“It was an honour to captain my country. Captaincy is a challenging job. As captain, you need to take the responsibility of controlling the team. Your team’s success becomes your main priority. Captaincy gives you a different experience to your career," Chamari emphasised. 
She opined that, every team member should look at themselves as leaders. Each and every individual has to take their responsibility seriously. At the same time, they should enjoy the sport. 

Shashikala Siriwardene and Chamari Atapattu are known to be the guiding lights in Lankan Women’s cricket. The duo has done a tremendous job to take Sri Lanka Women’s cricket to be a force to reckoned with. 
Shashikala is the current Women’s ODI captain and a source of strength for Chamari. 

“Shashikala and I are very good friends, on and off the field. We always have serious conversations on improving our game, which is important, when it comes to a team sport such as cricket," she recalled with a sense of gratitude to her captain. 
Chamari is the first Sri Lanka Woman cricketer to score an ODI century, and holds the record for the most number of ODI centuries and fifties for Sri Lanka, which also includes the highest Lankan ODI score, 178 against Australia, in the 2017 Women’s World Cup. 

In November 2017, she was named Sri Lanka's 2016-2017 Woman Cricketer of the Year.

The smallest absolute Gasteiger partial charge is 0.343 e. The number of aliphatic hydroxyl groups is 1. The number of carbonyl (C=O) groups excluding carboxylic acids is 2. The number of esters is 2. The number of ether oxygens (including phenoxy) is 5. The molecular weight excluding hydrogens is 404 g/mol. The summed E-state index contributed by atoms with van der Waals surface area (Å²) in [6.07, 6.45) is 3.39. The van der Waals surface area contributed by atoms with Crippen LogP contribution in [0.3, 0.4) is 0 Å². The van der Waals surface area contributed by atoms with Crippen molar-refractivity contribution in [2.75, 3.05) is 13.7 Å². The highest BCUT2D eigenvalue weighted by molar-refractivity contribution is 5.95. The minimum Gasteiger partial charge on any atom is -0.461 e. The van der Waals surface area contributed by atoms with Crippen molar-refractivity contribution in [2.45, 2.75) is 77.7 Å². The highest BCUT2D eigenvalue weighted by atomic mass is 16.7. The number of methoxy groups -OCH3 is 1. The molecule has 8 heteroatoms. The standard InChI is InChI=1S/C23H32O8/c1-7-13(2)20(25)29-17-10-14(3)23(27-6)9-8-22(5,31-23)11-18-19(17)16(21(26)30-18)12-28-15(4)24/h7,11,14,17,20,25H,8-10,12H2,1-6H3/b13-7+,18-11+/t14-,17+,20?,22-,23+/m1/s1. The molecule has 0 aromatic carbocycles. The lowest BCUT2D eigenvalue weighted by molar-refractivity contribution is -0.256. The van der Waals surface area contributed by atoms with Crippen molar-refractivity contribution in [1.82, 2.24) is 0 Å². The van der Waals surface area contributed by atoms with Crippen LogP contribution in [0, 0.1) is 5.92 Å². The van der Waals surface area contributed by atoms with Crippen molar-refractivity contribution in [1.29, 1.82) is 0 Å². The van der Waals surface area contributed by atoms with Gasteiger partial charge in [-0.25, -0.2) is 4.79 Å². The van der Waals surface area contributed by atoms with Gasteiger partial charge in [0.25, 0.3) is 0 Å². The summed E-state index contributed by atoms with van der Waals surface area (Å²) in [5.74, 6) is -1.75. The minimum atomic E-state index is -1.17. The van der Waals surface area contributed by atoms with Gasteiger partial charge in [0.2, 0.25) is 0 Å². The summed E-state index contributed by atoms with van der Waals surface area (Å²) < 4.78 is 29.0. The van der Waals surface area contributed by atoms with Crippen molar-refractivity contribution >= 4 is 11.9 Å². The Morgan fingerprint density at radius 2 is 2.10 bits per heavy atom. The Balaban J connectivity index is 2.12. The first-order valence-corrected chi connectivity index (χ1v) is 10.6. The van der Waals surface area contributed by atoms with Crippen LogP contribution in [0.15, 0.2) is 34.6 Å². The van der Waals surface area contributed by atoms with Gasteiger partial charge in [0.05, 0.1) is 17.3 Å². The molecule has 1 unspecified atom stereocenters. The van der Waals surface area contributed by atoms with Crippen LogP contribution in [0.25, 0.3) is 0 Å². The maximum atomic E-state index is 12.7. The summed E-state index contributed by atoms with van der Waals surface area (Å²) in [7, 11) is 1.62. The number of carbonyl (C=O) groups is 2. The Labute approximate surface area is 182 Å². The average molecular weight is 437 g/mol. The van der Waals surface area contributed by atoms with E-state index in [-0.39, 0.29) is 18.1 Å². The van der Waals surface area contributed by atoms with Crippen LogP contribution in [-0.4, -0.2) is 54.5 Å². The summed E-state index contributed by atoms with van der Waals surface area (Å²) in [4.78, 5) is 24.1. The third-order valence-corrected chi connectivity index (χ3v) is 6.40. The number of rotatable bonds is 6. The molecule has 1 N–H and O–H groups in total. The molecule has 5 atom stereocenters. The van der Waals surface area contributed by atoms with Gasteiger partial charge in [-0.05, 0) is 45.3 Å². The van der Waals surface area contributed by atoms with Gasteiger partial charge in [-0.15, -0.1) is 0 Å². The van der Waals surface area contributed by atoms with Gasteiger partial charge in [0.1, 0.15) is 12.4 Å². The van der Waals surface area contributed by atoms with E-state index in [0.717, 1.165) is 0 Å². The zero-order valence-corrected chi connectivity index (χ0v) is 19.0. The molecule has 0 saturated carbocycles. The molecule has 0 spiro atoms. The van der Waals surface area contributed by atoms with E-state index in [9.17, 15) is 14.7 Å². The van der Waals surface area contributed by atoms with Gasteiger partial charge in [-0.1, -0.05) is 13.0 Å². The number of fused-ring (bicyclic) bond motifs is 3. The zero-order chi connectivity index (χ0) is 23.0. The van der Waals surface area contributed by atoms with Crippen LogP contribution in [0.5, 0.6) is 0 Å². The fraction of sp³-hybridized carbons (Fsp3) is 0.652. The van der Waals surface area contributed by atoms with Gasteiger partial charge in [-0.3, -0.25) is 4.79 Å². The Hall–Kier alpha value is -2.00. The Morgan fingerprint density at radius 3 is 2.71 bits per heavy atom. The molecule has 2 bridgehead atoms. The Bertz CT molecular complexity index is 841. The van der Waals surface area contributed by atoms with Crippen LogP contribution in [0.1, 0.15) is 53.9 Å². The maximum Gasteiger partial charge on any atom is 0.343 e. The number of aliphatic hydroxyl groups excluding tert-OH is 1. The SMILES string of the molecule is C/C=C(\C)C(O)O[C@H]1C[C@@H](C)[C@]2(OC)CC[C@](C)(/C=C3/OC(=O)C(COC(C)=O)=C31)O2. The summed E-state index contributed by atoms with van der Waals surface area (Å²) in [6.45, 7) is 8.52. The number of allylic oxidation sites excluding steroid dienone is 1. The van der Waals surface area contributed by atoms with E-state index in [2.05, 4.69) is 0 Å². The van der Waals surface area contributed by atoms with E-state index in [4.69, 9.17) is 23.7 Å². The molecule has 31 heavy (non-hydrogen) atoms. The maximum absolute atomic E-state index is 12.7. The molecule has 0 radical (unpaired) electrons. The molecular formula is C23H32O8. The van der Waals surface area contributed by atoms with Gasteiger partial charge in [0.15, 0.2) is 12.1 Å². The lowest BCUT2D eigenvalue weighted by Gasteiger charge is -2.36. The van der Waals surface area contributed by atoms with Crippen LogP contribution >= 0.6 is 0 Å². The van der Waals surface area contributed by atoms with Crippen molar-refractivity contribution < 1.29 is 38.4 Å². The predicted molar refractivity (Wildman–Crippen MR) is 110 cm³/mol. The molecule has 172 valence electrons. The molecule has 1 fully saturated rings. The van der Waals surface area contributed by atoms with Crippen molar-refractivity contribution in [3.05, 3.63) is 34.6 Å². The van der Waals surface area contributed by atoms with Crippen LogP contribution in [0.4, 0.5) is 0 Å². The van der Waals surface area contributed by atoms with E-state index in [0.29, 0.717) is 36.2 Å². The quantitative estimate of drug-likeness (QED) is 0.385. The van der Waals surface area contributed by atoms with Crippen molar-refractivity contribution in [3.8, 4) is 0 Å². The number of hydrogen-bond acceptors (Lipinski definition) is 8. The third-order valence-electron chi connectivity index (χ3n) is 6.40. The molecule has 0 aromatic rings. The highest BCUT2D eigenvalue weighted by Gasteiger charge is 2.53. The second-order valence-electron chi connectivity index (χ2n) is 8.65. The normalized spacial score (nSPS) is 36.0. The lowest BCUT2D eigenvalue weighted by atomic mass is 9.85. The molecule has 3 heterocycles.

After her successful World Cup campaign, she had the opportunity to play League cricket in England, and soon after that, she represented the Melbourne Renegades in the Women’s Big Bash League and the Supernovas at the exhibition Women’s IPL. 

According to her, it was a great opportunity to improve her cricketing skills. 
She wanted more Lankan Women cricketers to play League cricket in England, to improve their cricketing skills and, at the same time, she wants more overseas tours for the National Women’s team, so that, they get the required exposure at international level. 

In Women’s T20 Internationals she is the 1st Sri Lankan player to score a century. She is also the 1st Sri Lankan player to cross the 1000 run mark in Women’s T20 Internationals.

Chamari has scored 3 centuries against Australia. According to her, she loves to play in Australia and England. 
“ Australia and England are my favourite opponents in cricket. I enjoy playing against tough teams. In 2016, when Australia toured Sri Lanka, I did not score a lot of runs, so I was determined to score against them. I love smashing them to all parts,” Charmari said, laughing. 

The elegant left-hand batsman has set her sights on retirement, with the Women’s World T20 her final T20 assignment, and after the 2023 Women’s World Cup, she will hang up her boots. 
After her retirement, Chamari intends to migrate to Australia for higher studies. 

It has been a roller coaster ride for me. I am happy with what I have achieved in cricket. I hope I have done justice to all the sacrifices my parents and my uncle--Chandra Dissanayake made for me. I would like to thank my coaches Jeewantha Kulatunga and Harsha de Silva for their contribution. Finally, I hope my life story will inspire future generations to take up this wonderful sport called cricket,” Chamari concluded wistfully.